Whether you’re a tourist or an inquisitive local, you haven’t seen the real New York until you’ve ventured beyond the city’s biggest tourist attractions (and traps). Bright lights, glitz, and glamour are a taste of what this city has to offer — but getting a true feel for New York’s cultural, artistic, and historical significance requires a hop off the beaten path.
While the rest of the crowds are lining up outside the Empire State Building or having their pictures taken in Times Square, head to one of these 6 sites to get a true look at the best that New York City has to offer.
1. Brooklyn Botanic Garden
The lush landscapes of the Brooklyn Botanic Garden provide a magnificent respite from the city’s bustle and chatter. NYC.com, the official tourism site for New York City, recommends that park visitors take in the Japanese Garden area, in particular. Be sure to keep your eyes open for the lush Cherry Esplanade and Rose Gardens, which are particularly impressive in full bloom. Follow your choice of tree-lined walkways to see all that this sprawling park has to offer: greenhouses, bonsai collections, and more are just waiting to be discovered within its walls.
The Brooklyn Botanic Garden is resplendent with natural beauty and well worth an excursion out of Manhattan at any time of year. Visit the park’s website to learn more about what you’ll find here, along with some of the best times to visit.
2. The High Line
Due to this park’s recent development — its final section just opened to the public this past September — the High Line is still gaining momentum among tourists and locals alike. It’s about as “secret” as any site can be when it’s located in the heart of Manhattan, built upon an abandoned, above-ground railway track stretching from the city’s Meatpacking District to Chelsea.
There’s a lot to love about the High Line, but most fascinating of all is the perspective this park offers as you navigate the “wilderness” of downtown Manhattan. The High Line combines historical architecture and rugged natural beauty with a view of the steady commuter traffic below, creating a surreal — and totally incomparable — urban landscape.
Visit The High Line website to learn more about the park’s history and vision.
3. City Hall Subway Station
Opened in 1904, New York’s City Hall subway station was the jewel of the transit system. This stop served as the original southern terminal of the first line on the city’s subway, but was closed in 1945 due to disuse. Today, however, City Hall station is much more than just a derelict old transit hub: it’s an opulent showcase of historical art and architecture, all preserved beautifully in its original state.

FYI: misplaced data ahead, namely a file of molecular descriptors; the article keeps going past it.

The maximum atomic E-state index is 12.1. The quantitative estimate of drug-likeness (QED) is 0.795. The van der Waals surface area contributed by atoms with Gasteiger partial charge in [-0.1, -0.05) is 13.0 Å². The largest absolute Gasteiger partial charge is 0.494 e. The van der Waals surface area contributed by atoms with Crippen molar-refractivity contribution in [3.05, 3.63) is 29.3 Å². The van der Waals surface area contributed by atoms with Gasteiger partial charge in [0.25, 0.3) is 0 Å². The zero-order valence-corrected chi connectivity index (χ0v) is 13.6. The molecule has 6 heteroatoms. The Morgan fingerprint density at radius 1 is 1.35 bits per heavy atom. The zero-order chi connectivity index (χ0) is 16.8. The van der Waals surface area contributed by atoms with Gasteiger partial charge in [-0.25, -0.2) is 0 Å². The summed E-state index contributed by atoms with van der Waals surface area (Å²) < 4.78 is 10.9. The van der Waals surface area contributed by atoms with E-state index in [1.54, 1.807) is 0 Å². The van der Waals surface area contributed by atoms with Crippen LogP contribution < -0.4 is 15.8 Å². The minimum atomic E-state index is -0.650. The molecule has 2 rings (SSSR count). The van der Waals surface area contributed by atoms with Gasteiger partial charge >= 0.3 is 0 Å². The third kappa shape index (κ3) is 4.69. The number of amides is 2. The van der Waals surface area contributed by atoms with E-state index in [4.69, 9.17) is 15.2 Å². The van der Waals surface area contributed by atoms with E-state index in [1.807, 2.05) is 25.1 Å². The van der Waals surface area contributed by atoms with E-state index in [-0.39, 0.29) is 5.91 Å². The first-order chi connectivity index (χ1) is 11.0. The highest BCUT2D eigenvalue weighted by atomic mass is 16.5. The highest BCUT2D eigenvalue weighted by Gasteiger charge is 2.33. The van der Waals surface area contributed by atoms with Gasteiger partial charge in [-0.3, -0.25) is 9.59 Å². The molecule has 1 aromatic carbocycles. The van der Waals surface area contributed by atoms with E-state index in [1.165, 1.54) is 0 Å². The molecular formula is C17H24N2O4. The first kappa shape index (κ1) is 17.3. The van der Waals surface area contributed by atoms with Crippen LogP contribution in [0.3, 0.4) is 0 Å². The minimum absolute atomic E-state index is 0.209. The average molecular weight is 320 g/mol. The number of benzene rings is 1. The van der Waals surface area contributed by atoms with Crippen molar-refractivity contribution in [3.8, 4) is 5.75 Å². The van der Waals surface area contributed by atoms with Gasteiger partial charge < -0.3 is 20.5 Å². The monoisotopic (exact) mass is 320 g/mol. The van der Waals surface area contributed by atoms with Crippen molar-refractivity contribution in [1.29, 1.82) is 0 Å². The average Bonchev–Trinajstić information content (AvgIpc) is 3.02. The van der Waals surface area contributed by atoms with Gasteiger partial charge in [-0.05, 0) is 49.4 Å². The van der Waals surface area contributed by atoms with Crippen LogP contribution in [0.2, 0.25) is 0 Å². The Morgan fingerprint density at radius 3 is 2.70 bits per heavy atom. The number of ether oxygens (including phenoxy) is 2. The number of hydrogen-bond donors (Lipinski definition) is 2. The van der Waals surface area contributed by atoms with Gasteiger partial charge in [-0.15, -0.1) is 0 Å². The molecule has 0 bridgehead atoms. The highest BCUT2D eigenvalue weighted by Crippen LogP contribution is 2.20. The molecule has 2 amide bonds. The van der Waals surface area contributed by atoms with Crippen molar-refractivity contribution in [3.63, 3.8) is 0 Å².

Fortunately for tourists — and curious locals — the best way to see this stop only costs you subway fare. The Huffington Post advises visitors to ride the 6 train until the last stop (Brooklyn Bridge). At this point, the train will loop around to go back uptown on its next route. As the train loops, it will pass through the hauntingly beautiful City Hall station, allowing you to catch a glimpse of the stop’s beauty from the inside — just as the city’s first subway passengers would have. Official tours of the station are only available to Transit Museum members (visit the MTA website for more information).
4. Green-Wood Cemetery
Brooklyn’s 478-acre Green-Wood Cemetery is another of New York City’s more subdued — but enriching — highlights. A stroll through the tranquil cemetery grounds will lend impressive views of the 19th- and 20th-century statuaries and mausoleums.
Nature lovers will appreciate the property’s rolling hills and valleys, glacial paths, ponds, and diverse wildlife, while history buffs will revel in the cemetery’s historical significance. Not only was this the site of the Revolutionary War’s Battle of Long Island, but it’s also the final burying place of 560,000 residents. Residents include notable figures such as Leonard Bernstein, Horace Greeley, Boss Tweed, several Civil War generals, baseball stars, politicians, artists, and more. Learn more about Green-Wood’s natural beauty and cultural significance on the cemetery website.
5. The Cloisters
When greeted with a property as lush and secluded as the Cloisters museum and gardens, you’ll find it hard to believe you’re still in Manhattan.
This stately branch of the Metropolitan Museum of Art is located in northern Manhattan’s Fort Tryon Park. The museum is devoted to the art and architecture of medieval Europe, consisting of architectural relics and artistic works from the 12th- through 15th- centuries. Many parts of the building — along with various pieces within its gardens — date back centuries as well, making the property itself as much as part of the collection as the works it contains.
Home to approximately 2,000 works of art, this gorgeous museum tends to fall under the radar when compared to the MoMA’s main campus, but is an equally entrancing way to spend a morning or afternoon in the city. The Cloisters are easily accessed by subway (just a hop off the A train) and open to tourists seven days a week. To find out more about this space, visit the Cloisters section on MoMA’s website.
6. The City Reliquary
The City Reliquary is unlike any other museum in the city. Located in a small, stuffed space on Brooklyn’s Metropolitan Avenue, the delightfully idiosyncratic spot is home to a wide variety of New York-related memorabilia. New York Magazine describes such City Reliquary ephemera as a 1994 MetroCard, 1939 World’s Fair souvenirs, and a dated 2nd Ave. Deli sign.
This small museum is packed wall-to-wall with character, and is a mesmerizing way to acquaint yourself with New York’s past and present. The City Reliquary opens its doors Wednesdays through Sundays. It’s free of charge, but the all-volunteer, non-profit organization requests a $5 to $10 donation for each visitor.